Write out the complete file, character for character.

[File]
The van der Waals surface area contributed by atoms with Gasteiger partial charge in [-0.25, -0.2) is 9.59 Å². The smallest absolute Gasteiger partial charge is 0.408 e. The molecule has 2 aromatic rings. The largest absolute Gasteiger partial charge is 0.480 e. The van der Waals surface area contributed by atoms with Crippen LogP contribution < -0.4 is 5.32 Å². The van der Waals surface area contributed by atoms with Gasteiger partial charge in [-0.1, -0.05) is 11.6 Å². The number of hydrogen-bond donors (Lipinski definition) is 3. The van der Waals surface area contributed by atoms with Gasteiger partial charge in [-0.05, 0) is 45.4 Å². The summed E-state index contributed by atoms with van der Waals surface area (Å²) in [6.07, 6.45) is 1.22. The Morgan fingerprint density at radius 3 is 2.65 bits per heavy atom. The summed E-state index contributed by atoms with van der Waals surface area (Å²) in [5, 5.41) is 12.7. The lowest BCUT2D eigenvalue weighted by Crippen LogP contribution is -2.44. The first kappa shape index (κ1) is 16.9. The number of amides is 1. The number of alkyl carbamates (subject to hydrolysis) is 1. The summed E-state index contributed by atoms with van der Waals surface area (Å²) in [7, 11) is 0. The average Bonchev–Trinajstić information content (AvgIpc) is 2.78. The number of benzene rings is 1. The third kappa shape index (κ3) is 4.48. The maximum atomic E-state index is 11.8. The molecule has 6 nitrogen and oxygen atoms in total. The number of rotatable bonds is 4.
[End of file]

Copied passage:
The van der Waals surface area contributed by atoms with Gasteiger partial charge in [-0.25, -0.2) is 9.59 Å². The smallest absolute Gasteiger partial charge is 0.408 e. The molecule has 2 aromatic rings. The largest absolute Gasteiger partial charge is 0.480 e. The van der Waals surface area contributed by atoms with Crippen LogP contribution < -0.4 is 5.32 Å². The van der Waals surface area contributed by atoms with Gasteiger partial charge in [-0.1, -0.05) is 11.6 Å². The number of hydrogen-bond donors (Lipinski definition) is 3. The van der Waals surface area contributed by atoms with Gasteiger partial charge in [-0.05, 0) is 45.4 Å². The summed E-state index contributed by atoms with van der Waals surface area (Å²) in [6.07, 6.45) is 1.22. The Morgan fingerprint density at radius 3 is 2.65 bits per heavy atom. The summed E-state index contributed by atoms with van der Waals surface area (Å²) in [5, 5.41) is 12.7. The lowest BCUT2D eigenvalue weighted by Crippen LogP contribution is -2.44. The first kappa shape index (κ1) is 16.9. The number of amides is 1. The number of alkyl carbamates (subject to hydrolysis) is 1. The summed E-state index contributed by atoms with van der Waals surface area (Å²) in [7, 11) is 0. The average Bonchev–Trinajstić information content (AvgIpc) is 2.78. The number of benzene rings is 1. The third kappa shape index (κ3) is 4.48. The maximum atomic E-state index is 11.8. The molecule has 6 nitrogen and oxygen atoms in total. The number of rotatable bonds is 4.